(3) Within 30 days of being informed of an alleged contravention under subsection (2), the Regulator must respond to the Ombudsman to advise:
(a) if the Regulator decides to take action in relation to the alleged contravention—of the Regulator's findings in relation to the alleged contravention and the action that the Regulator intends to take; or
(b) if the Regulator decides not to take action in relation to the alleged contravention—of the Regulator's findings in relation to the alleged contravention and the reasons that the Regulator has decided not to take action; or
(c) that the Regulator has required the reporting entity to appoint an auditor to carry out an audit in relation to the entity's compliance with this Act under subsection 30(2) but:
(i) the entity has not yet given the Regulator a written report setting out the results of the audit; or
(ii) the Regulator has otherwise not yet made a decision on what action the Regulator intends to take in relation to the alleged contravention; or
(d) that the Regulator is using or has used:
(i) the Regulator's monitoring powers under Part 2 of the Regulatory Powers Act; or
(ii) the Regulator's investigatory powers under Part 3 of the Regulatory Powers Act;
in relation to the alleged contravention but has not yet made a decision on what action the Regulator intends to take; or
(e) that the Regulator has otherwise not yet made a decision on what action the Regulator intends to take and the reason that the Regulator has not yet made a decision.
(4) If the Regulator responds to the Ombudsman under paragraph 30A(3)(c) or (d) the Regulator must also inform the Ombudsman, as soon as practicable after the Regulator decides to take, or not to take, action in relation to the alleged contravention, of the Regulator's findings in relation to the alleged contravention and:
(a) if the Regulator decides to take action—the action that the Regulator intends to take; or
(b) if the Regulator decides not to take action—the reasons that the Regulator has decided not to take action.
(5) If the Regulator advises the Ombudsman under paragraph 30A(3)(e) that the Regulator has not yet made a decision on what action the Regulator intends to take, the Regulator must inform the Ombudsman, at intervals of no longer than 30 days until the Regulator has responded to the Ombudsman under any of paragraphs 30A(3)(a) to (d), of the reason that the Regulator has still not made a decision.
(6) In this section, Ombudsman means the Australian Small Business and Family Enterprise Ombudsman established under the Australian Small Business and Family Enterprise Ombudsman Act 2015.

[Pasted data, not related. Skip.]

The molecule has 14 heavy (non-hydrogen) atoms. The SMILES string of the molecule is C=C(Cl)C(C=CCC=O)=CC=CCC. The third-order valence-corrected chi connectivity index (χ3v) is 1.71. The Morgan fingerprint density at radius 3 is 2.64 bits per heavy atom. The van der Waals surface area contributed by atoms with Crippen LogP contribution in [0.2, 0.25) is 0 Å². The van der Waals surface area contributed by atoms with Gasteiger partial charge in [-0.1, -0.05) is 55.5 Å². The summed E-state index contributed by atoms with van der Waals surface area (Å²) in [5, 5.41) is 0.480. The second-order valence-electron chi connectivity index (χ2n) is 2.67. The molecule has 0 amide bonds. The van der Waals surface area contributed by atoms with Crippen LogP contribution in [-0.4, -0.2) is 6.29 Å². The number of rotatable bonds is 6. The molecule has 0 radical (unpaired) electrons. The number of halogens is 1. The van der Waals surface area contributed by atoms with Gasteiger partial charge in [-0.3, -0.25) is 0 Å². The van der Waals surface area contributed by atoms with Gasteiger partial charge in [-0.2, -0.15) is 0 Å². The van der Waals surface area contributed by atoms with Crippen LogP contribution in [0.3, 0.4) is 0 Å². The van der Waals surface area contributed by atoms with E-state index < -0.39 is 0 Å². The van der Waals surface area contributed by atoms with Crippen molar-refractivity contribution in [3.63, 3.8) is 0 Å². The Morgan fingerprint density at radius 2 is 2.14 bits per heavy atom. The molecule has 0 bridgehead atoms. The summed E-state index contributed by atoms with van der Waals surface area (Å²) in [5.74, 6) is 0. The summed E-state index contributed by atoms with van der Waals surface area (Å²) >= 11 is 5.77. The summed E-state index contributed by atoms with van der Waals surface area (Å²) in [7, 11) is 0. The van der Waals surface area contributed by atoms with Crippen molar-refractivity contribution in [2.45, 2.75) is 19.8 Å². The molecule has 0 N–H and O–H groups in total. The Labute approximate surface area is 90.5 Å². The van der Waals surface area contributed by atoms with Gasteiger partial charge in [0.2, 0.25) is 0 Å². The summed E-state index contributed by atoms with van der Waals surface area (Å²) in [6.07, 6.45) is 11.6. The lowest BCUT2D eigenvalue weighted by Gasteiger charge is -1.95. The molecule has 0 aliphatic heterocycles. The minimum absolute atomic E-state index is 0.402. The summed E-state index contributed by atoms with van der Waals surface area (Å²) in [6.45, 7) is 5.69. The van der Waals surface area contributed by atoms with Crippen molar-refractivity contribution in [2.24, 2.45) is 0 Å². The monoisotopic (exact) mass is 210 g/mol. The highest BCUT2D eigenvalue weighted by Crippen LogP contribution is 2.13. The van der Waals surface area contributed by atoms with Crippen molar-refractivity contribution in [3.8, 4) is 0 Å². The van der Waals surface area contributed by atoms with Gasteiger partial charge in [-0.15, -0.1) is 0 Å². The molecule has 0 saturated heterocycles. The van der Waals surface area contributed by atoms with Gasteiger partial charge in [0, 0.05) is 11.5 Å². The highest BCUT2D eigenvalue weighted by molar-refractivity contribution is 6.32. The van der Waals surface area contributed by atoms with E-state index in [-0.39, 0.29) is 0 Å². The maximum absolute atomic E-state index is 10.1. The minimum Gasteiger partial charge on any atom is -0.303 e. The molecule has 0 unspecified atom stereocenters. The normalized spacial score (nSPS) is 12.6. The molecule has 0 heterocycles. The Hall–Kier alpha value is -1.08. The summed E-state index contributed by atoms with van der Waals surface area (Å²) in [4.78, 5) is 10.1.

(11) Page 33 (after line 23), after Part 4, insert:
Part 4A—Payment times failsafe mechanism
37A Simplified outline of this Part
This Part creates a payment times failsafe mechanism that is intended to provide an incentive for reporting entities to collectively improve their payment practices or run the risk of more stringent regulation.
The Regulator is required to report to the Minister after each reporting period after the first 3 reporting periods on the median and average times taken by all reporting entities to pay small business invoices.
The payment times failsafe mechanism is triggered if, after the first 6 reporting periods, the median of the median times reported by all reporting entities to pay small business invoices for a reporting period is more than 30 days. The Regulator must report this fact to the Minister.
Once the payment times failsafe mechanism has been triggered the Regulator must declare any reporting entity that has a median payment time for small business invoices of more than 30 days during a reporting period to be a recalcitrant reporting entity.
A recalcitrant reporting entity is required to pay all small business invoices within 30 days and is liable to a civil penalty if it fails to do so. The rules may provide for exemptions from this requirement.
Division 2—Late payment penalty
37B Payment times failsafe mechanism
Report on median and average payment times
(1) As soon as practicable after the end of 3 reporting periods after the commencement of this Act and, subsequently, after the end of each reporting period, the Regulator must give the Minister a report that states:
(a) the reporting period or reporting periods to which it relates; and
(b) the number of reporting entities that submitted a payment times report or payment times reports to the Regulator relating to the reporting period or reporting periods; and
(c) the median of the median payment times reported by all reporting entities that submitted a payment times report or payments times reports to the Regulator relating to the reporting period or reporting periods; and